• Place in the sink or a large pot and cover with warm water. Lay something heavy on top of the corn husks to keep them submerged. (I use a large pan.)

  • Soak corn husks overnight or for at least 2 hours, until they are soft and pliable.

  • Pat them dry or lay on a towel to air dry for 30 minutes before using. (Don't air dry for longer than 30 minutes or they will start to dry out.)

Cook the Meat

  • Give your pork a good rinse in the sink. Trim the fat off and discard. Cut into large chunks.

  • Place the pork chunks into the Instant Pot along with water and seasonings (cumin, salt, minced garlic, ground black pepper, cayenne pepper, and a crushed chicken bouillon cube). Add 3 bay leaves on top (that way you can easily find and remove them when the meat is done cooking).

  • Close the lid on the Instant Pot and lock into place. Move the steam release handle to the "Sealing" position. Set to cook on the manual high setting for 90 minutes. Once down, allow the pressure to naturally release for 10 minutes, and then do a quick release by moving the steam release handle to the "Venting" position.

  • Carefully open the lid after all pressure has been released. Remove the bay leaves and discard.

  • Using a slotted spoon, remove pork (reserving the broth) and place in a heat-proof bowl. Shred with 2 forks. Stir in ½ cup of reserved pork broth and salt to taste, if needed. Cover and store in the refrigerator until you're ready to assemble the tamales.

  • Lay a mesh strainer on top of a heat-proof bowl. Pour the remaining (reserved) pork broth from the Instant Pot liner through the strainer and into the bowl. Cover and store in the refrigerator until ready to make the masa.

Make the Red Chili Sauce

  • Using scissors, cut the stems off the ancho and quajillo chilies. Cut down the side and remove all seeds. Rinse the chilies to remove dirt and dust.

  • Fill a medium-sized (2.5 quart) pot half-full of water. Place over high heat and bring to a boil.

  • Add chilies, onion (cut into 4 chunks), and garlic cloves.

  • Cook over medium-high heat for 15 minutes.

  • Once cooked, remove from heat and allow to cool to room temperature.

  • Using a slotted spoon, remove chilies, onion, and garlic and place in a blender along with ½ cup of liquid from the pot. Puree until smooth and then pour through a fine mesh strainer using the back of your spoon to push it through. (This will strain out any pieces of chili skin remaining in your puree.)

  • Add 1 cup of the chili puree into the shredded pork and stir. Place remaining chili sauce and pork into the refrigerator to save for later.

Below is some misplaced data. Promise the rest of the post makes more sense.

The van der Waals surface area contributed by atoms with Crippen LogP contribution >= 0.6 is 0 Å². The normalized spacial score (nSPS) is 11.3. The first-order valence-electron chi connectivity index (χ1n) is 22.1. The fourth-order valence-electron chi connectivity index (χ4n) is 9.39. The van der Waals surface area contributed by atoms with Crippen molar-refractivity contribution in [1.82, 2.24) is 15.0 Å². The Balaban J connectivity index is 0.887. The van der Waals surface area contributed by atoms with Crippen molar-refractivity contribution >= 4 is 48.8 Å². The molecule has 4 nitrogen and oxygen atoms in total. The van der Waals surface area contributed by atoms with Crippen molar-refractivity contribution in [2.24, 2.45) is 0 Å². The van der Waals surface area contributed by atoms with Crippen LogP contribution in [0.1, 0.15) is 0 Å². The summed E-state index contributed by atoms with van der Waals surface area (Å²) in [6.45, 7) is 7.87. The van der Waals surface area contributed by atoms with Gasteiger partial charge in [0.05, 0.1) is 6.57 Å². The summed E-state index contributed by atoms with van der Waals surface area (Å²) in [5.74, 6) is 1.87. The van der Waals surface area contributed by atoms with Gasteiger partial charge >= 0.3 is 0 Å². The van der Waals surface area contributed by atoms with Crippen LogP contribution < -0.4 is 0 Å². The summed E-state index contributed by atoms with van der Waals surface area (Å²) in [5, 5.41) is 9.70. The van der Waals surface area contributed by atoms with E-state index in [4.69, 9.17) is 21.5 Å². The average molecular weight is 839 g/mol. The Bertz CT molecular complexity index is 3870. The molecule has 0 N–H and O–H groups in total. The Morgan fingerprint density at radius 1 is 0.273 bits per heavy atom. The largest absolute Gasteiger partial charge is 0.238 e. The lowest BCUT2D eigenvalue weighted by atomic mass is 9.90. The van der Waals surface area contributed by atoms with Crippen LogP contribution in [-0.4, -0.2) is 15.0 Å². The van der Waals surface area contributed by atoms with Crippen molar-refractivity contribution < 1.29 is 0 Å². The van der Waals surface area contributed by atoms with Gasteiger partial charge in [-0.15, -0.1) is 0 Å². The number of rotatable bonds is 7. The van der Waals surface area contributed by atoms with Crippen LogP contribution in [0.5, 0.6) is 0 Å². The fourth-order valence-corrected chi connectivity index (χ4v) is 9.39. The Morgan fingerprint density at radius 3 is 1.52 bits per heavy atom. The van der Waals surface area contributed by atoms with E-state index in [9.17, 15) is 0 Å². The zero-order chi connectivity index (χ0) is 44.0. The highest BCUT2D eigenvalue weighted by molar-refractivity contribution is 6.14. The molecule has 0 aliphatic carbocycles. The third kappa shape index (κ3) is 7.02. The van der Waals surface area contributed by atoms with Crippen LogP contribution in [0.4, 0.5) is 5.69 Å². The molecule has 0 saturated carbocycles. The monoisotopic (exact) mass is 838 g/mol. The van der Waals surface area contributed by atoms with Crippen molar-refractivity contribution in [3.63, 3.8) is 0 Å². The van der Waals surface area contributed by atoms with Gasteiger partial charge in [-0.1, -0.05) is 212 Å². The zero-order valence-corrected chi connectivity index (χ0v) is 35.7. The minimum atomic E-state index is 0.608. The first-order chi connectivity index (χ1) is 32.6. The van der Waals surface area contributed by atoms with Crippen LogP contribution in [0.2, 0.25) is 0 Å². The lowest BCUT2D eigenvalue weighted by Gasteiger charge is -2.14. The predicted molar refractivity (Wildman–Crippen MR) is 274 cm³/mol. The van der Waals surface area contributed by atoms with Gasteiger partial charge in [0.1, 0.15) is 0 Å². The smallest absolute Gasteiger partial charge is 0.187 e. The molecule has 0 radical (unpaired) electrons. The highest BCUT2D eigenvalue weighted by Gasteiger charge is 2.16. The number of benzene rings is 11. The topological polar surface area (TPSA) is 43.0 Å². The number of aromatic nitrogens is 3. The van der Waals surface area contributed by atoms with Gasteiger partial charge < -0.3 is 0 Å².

Make the Masa (dough)

  • Masa is easiest to spread when fresh, so try to make it right before you're ready to assemble the tamales.

  • Add lard to the mixing bowl of a stand mixer and, using a paddle attachment, beat on speed level "4" for 5 minutes. Lard should look creamy and fluffy when done.

  • Turn mixer off and scrape the sides of the mixing bowl down with a spatula. Add pork broth, red chili sauce, baking powder, salt, and 1 cup of Maseca Tamal. Turn mixer on speed level "2" and mix until incorporated. Slowly add 4 ½ more cups of Maseca Tamal, 1 cup at a time, until completely incorporated (scrape sides down with a spatula as needed). Masa should have the consistency of smooth peanut butter.

  • Test to make sure the masa is ready by dropping a dallop of dough into a glass of water. If it floats, your masa is ready. If it sinks, add ¼ cup more broth or water, mix for 2 more minutes, and then retest. Repeat until dough floats.

Tip: make sure your masa floats, that’s how you know you have the best masa for tamales  

Another tip: try to build a pyramid with the tamales rather than standing them up I learned when you do the the filling goes down making the top of the tamal skinny with no masa or filling You can use any cut of beef or pork but keep in mind the more fat the meat has the more oil your broth will have!


  • Sort corn husks into 2 separate piles: a "usable pile" and an "unusable pile". Place husks that have large tears, holes, or are too narrow (less than 5 inches wide) into the "unusable pile". These will be used for tearing into narrow strips for ties. Place all other husks that are at least 5-6 inches wide into the "usable pile". These will be used for assembling your tamales. You will need at least 36 of these. Very wide husks can be tore in half or trimmed to about 5-6 inches wide (if you're slightly OCD like me).

  • From your "unusable" pile, tear corn husks into 36 strips that are ¼ inch wide. These will be used to tie up tamales to prevent them from opening while cooking.

  • Take one corn husk from your "usable pile". (One side will be smoother than the other. Make sure you spread your masa on the smooth side.)